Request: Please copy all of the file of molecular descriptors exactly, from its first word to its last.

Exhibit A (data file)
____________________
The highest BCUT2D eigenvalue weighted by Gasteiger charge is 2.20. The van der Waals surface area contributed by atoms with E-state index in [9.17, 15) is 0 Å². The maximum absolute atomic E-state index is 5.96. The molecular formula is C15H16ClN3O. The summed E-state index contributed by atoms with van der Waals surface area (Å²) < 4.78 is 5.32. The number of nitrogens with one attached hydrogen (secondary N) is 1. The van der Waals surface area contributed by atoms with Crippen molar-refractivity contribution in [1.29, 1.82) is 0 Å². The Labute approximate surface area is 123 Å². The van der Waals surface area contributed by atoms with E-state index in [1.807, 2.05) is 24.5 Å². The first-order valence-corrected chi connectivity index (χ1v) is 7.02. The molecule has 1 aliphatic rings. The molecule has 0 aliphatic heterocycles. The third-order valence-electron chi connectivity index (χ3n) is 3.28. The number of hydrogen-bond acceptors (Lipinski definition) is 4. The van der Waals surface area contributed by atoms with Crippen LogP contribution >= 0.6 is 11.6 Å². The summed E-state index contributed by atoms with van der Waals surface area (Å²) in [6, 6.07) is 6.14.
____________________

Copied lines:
The highest BCUT2D eigenvalue weighted by Gasteiger charge is 2.20. The van der Waals surface area contributed by atoms with E-state index in [9.17, 15) is 0 Å². The maximum absolute atomic E-state index is 5.96. The molecular formula is C15H16ClN3O. The summed E-state index contributed by atoms with van der Waals surface area (Å²) < 4.78 is 5.32. The number of nitrogens with one attached hydrogen (secondary N) is 1. The van der Waals surface area contributed by atoms with Crippen molar-refractivity contribution in [1.29, 1.82) is 0 Å². The Labute approximate surface area is 123 Å². The van der Waals surface area contributed by atoms with E-state index in [1.807, 2.05) is 24.5 Å². The first-order valence-corrected chi connectivity index (χ1v) is 7.02. The molecule has 1 aliphatic rings. The molecule has 0 aliphatic heterocycles. The third-order valence-electron chi connectivity index (χ3n) is 3.28. The number of hydrogen-bond acceptors (Lipinski definition) is 4. The van der Waals surface area contributed by atoms with Crippen LogP contribution >= 0.6 is 11.6 Å². The summed E-state index contributed by atoms with van der Waals surface area (Å²) in [6, 6.07) is 6.14.